Bowling Green Independent School’s Board of Education votes to start in-person classes Aug. 24
BOWLING GREEN, Ky. (WBKO) - The Bowling Green Independent School’s board of education voted unanimously to start in-person classes on August 24th.
“We think we have a plan that will allow us to get approximately 45-50 percent of kids in the building. We think we can do that in a very safe manor,” said Superintendent Gary Fields.
They also re-opened registration for the school’s virtual academy for 72 hours.
“At the same time we know that people are nervous and afraid. That is why we are re-opening our enrollment for our virtual academy,” Fields explained.
The district voted to extend the amount of time they have “purple days” and “gold days.” A different set of students will attend in-person class on their designated days, and on the opposite days will do N.T.I. This system was supposed to last two weeks, but will now go through October.
”We’re going to have kids in masks, make sure we social distance. We just have a number of kids in our community and parents in our community that want their kids to be in school.”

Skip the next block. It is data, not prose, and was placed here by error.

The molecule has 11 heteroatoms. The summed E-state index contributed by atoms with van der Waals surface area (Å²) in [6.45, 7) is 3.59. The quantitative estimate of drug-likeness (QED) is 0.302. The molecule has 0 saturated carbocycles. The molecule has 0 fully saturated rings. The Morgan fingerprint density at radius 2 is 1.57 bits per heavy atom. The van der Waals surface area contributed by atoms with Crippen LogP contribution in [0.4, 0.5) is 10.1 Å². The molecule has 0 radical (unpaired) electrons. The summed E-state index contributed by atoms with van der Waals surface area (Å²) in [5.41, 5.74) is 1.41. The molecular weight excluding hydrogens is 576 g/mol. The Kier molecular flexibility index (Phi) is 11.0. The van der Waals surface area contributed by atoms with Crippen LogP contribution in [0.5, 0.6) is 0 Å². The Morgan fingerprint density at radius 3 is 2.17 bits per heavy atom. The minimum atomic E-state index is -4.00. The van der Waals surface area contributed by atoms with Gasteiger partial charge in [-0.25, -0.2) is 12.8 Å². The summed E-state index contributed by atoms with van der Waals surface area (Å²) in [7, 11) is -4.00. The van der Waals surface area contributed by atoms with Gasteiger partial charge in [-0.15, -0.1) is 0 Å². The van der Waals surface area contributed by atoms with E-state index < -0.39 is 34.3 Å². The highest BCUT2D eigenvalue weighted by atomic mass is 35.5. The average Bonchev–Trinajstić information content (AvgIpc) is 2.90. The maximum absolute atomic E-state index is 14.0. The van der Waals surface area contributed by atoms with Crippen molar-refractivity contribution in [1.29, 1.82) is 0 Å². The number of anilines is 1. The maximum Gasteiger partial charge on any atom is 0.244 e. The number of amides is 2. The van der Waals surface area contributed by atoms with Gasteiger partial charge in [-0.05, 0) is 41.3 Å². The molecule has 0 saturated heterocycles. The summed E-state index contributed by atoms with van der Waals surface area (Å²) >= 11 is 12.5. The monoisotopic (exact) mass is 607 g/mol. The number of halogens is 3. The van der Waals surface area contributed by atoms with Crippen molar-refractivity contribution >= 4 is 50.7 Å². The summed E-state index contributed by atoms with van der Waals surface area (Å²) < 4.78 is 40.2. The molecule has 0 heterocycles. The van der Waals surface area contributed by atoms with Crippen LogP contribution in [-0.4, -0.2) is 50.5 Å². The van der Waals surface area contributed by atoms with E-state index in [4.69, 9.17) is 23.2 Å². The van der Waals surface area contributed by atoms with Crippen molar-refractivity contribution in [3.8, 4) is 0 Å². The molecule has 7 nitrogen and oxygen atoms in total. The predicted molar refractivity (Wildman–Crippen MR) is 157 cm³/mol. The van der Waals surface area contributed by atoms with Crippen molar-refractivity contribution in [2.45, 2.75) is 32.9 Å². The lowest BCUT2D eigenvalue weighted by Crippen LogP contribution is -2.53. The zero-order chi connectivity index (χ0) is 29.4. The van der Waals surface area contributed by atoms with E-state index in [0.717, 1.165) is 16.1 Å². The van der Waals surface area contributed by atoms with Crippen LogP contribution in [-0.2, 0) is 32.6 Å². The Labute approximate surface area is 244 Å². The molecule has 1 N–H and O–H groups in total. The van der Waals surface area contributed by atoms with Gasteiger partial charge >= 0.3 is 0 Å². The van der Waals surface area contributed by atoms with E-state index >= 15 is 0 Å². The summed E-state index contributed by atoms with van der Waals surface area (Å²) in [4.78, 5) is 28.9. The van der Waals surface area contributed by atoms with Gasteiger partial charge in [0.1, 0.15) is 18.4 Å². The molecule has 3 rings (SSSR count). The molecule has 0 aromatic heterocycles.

If a student does test positive for the virus, they are leaving it up to local health officials and the schools’ nurse practitioner to handle contact tracing and decide who will need to get tested or quarantine.
“It’s very important that when that happens we’re going to know where kids have been, staff has been. We will be very detailed with seating charts, but seating charts, etc.” Fields said.
If a student of staff member is exposed, they could be responsible for getting tested before returning to class.
“There will be some testing requirements in order to return to school. That could be ordered by local doctors. We also have a nurse practitioner from Graves Gilbert that works in the district that could order that test,” Fields explained.
Superintendent Gary Fields has a child of his own that will be going into the eighth grade. He is taking all concerns into consideration as a parent himself.
“I am invested in this just like every parent. Our family decision is to send him to school. He is excited about that. I feel very safe in sending him to school,” Fields said.
The possibility of a larger outbreak within in the school is always on table, something Fields is preparing for.
“At a point where it becomes unsustainable that it is not a safe environment, even with our protocols, then I will be the first one to admit and immediately go back to N.T.I. learning like we did in the spring,” Fields explained.
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